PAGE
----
A naturalized U.S. citizen who reportedly blew himself up in a suicide bomb attempt in Somalia last month might have recruited others to join a terror network, U.S. law enforcement officials tell ABC News.
The officials believe Shirwa Ahmed, a naturalized U.S. citizen from Somalia, blew himself up in a suicide bombing in northern Somalia Oct. 28.
ABC News has learned that agents from the FBI and Department of Homeland Security are investigating whether Ahmed had developed a recruiting network in the Minneapolis area where he had been residing before departing for Somalia.
More than a dozen young men of Somali descent, mostly in their 20s, from the Minneapolis area have recently disappeared, U.S. law enforcement officials tell ABC News. All are thought to be associates of Ahmed.
U.S. officials suspect that most of the young men have departed for Somalia to fight in ongoing violence there or to train in terrorist camps. Family members of the young men are said to be distraught, trying to figure out what happened to them, sources tell ABC News.
The Justice Department declined to comment on the matter.
The investigation has not uncovered credible evidence of a plot targeting the U.S. homeland, but U.S. officials want to track down all these young men before they can say for certain what this is or is not. Sources say the situation is being closely monitored by senior law enforcement and intelligence officials in Washington.
CIA director Michael Hayden recently voiced his concern about increased fighting in Somalia and the Horn of Africa and the desire of al Qaeda to strengthen its ties in Somalia.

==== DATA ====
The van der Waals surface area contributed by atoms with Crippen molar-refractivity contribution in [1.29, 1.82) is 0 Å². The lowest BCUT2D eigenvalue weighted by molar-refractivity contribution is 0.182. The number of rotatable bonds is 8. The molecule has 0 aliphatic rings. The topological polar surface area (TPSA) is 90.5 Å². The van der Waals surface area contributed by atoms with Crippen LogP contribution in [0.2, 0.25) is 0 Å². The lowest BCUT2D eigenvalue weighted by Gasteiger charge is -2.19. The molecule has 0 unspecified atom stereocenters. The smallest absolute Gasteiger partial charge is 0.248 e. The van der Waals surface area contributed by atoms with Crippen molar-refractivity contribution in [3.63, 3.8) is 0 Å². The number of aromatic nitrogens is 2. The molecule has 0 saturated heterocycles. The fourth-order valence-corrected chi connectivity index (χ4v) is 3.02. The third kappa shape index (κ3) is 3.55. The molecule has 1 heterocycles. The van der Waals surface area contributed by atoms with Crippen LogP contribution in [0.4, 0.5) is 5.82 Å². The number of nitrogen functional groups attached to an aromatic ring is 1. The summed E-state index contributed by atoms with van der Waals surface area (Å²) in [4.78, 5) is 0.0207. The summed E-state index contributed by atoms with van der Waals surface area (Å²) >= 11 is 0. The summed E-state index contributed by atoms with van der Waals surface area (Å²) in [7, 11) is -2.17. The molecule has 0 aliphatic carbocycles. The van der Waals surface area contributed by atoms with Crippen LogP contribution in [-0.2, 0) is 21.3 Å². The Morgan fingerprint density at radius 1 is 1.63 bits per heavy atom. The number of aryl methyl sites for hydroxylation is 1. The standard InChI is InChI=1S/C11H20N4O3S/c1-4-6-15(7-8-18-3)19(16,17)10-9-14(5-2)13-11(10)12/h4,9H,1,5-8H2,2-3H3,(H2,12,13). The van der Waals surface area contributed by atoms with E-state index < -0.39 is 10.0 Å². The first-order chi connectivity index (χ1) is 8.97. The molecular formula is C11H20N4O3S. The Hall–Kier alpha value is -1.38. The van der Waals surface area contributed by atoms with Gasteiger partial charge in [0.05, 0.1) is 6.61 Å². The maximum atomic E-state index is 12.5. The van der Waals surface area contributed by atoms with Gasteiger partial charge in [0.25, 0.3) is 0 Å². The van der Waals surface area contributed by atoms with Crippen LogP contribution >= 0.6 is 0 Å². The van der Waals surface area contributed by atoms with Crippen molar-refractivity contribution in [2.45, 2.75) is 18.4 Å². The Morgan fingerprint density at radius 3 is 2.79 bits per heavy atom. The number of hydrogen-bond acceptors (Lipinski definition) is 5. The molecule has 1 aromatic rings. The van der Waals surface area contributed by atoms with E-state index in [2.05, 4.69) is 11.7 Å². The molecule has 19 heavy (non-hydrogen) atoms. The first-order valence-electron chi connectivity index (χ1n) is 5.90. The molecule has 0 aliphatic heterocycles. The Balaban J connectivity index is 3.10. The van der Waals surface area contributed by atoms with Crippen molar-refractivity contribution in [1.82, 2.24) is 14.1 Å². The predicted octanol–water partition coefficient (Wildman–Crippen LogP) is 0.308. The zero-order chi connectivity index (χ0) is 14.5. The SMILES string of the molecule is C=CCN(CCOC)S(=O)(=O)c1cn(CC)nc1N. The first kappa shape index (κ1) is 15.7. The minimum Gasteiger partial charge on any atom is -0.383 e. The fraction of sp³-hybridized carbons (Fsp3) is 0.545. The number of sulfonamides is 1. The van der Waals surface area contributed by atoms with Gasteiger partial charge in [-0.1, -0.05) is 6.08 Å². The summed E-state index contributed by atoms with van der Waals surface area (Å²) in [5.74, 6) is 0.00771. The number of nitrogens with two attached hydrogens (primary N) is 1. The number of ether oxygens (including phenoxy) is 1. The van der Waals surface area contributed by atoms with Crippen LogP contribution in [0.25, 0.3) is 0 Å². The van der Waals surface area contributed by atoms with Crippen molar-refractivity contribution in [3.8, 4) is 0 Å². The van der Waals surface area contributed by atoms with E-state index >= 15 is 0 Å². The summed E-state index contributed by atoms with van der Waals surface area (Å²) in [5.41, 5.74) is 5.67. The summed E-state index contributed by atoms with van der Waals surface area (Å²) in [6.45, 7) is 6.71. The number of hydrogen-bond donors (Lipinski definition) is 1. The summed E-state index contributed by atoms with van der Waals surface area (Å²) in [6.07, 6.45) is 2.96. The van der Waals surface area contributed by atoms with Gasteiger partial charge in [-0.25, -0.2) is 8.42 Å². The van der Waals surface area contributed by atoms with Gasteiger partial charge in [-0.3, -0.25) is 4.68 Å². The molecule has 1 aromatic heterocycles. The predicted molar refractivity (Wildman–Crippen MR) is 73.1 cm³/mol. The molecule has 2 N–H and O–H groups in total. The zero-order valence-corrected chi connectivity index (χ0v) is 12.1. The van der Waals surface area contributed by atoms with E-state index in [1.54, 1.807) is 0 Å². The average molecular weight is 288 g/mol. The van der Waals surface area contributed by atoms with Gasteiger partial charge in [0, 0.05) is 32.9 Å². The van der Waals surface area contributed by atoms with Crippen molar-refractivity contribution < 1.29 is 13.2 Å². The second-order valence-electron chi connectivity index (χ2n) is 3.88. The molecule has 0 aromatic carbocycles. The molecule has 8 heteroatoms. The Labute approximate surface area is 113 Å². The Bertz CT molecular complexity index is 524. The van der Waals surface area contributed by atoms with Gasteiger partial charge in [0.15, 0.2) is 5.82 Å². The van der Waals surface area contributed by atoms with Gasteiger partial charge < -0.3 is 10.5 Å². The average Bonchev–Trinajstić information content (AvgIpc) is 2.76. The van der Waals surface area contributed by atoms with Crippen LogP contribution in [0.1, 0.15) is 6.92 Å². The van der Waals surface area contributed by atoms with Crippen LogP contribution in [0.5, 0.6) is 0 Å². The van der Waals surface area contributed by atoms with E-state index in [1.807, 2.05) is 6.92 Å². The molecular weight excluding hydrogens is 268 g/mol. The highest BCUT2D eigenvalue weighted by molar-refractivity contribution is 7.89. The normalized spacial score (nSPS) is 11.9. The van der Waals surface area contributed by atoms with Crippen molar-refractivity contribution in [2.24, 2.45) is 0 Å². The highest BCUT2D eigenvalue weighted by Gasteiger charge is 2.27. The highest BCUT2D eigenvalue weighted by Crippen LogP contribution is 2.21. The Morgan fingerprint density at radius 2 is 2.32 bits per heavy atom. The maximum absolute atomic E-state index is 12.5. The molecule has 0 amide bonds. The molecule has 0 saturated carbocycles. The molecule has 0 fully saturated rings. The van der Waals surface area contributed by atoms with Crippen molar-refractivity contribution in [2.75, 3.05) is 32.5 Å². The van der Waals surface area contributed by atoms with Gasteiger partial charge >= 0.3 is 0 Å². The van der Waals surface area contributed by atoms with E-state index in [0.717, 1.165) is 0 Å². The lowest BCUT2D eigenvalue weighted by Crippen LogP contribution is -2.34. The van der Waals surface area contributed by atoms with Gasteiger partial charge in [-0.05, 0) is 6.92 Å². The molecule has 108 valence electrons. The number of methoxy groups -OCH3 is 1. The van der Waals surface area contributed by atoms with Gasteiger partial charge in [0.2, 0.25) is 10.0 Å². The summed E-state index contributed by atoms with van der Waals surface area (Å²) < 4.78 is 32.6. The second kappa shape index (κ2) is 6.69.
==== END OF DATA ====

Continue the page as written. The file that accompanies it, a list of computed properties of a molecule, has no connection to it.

"In East Africa, al Qaeda's engaging Somali extremists to revitalize operations," said Hayden. "And while there clearly has not yet been an official merger, the leader of the al-Shabaab terrorist group is closely tied to al Qaeda. And the recent bombings in Somalia may have meant, at least in part, may have been meant to strengthen the bona fides of this group with al Qaeda's senior leaders."
"A merger between al-Shabaab and al Qaeda could give Somali extremists much-needed funding while al Qaeda could then claim to be re-establishing its operations based in East Africa," Hayden said. "That's a base that was severely disrupted about two years ago when Ethiopia moved into Somalia."
Two weeks ago, officials in Boston arrested a U.S. citizen traveling to Somalia who was reportedly in communication with Daniel Maldonado, a Muslim convert who moved from the Houston area in 2005 and eventually ended up in an al Qaeda training camp near Mogadishu.
Maldonado was initially detained by Kenyan security forces in 2007. He pleaded guilty to federal charges of training at an al Qaeda camp in Somalia.
In the recent Boston case, Tarek Mehanna was charged with making false statements for allegedly lying to the FBI about his communications with Maldonado while he was in Egypt and Somalia.
According to the charges against Mehanna, Maldonado told him in 2006 he was in Somalia, "I'm here fighting," according to the court papers. The FBI arrested Mehanna as he was leaving the United States to take employment in Saudi Arabia.